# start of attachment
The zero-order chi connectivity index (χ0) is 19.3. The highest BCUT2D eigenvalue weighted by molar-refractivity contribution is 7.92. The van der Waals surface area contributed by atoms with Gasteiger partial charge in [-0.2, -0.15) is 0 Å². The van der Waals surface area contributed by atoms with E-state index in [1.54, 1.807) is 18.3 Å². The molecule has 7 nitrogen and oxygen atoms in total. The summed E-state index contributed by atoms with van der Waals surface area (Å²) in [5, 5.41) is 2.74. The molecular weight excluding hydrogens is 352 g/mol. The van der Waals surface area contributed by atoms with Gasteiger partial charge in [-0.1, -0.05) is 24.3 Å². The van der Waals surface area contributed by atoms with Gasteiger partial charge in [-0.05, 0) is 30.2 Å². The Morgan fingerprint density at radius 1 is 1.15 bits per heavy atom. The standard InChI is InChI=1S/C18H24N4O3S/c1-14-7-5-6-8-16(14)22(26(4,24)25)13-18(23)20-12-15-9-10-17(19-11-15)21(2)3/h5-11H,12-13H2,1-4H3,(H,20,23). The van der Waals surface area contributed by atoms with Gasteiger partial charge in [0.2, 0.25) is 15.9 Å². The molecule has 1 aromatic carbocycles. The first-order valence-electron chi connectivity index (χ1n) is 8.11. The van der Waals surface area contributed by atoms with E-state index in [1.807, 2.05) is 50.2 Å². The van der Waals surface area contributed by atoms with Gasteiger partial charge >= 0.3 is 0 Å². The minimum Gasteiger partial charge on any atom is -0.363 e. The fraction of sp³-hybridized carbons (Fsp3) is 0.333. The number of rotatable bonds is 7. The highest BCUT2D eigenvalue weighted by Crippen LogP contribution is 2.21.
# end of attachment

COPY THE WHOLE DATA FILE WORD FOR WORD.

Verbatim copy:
The zero-order chi connectivity index (χ0) is 19.3. The highest BCUT2D eigenvalue weighted by molar-refractivity contribution is 7.92. The van der Waals surface area contributed by atoms with Gasteiger partial charge in [-0.2, -0.15) is 0 Å². The van der Waals surface area contributed by atoms with E-state index in [1.54, 1.807) is 18.3 Å². The molecule has 7 nitrogen and oxygen atoms in total. The summed E-state index contributed by atoms with van der Waals surface area (Å²) in [5, 5.41) is 2.74. The molecular weight excluding hydrogens is 352 g/mol. The van der Waals surface area contributed by atoms with Gasteiger partial charge in [-0.1, -0.05) is 24.3 Å². The van der Waals surface area contributed by atoms with Gasteiger partial charge in [-0.05, 0) is 30.2 Å². The Morgan fingerprint density at radius 1 is 1.15 bits per heavy atom. The standard InChI is InChI=1S/C18H24N4O3S/c1-14-7-5-6-8-16(14)22(26(4,24)25)13-18(23)20-12-15-9-10-17(19-11-15)21(2)3/h5-11H,12-13H2,1-4H3,(H,20,23). The van der Waals surface area contributed by atoms with Gasteiger partial charge in [0.2, 0.25) is 15.9 Å². The molecule has 1 aromatic carbocycles. The first-order valence-electron chi connectivity index (χ1n) is 8.11. The van der Waals surface area contributed by atoms with E-state index in [1.807, 2.05) is 50.2 Å². The van der Waals surface area contributed by atoms with Gasteiger partial charge >= 0.3 is 0 Å². The minimum Gasteiger partial charge on any atom is -0.363 e. The fraction of sp³-hybridized carbons (Fsp3) is 0.333. The number of rotatable bonds is 7. The highest BCUT2D eigenvalue weighted by Crippen LogP contribution is 2.21.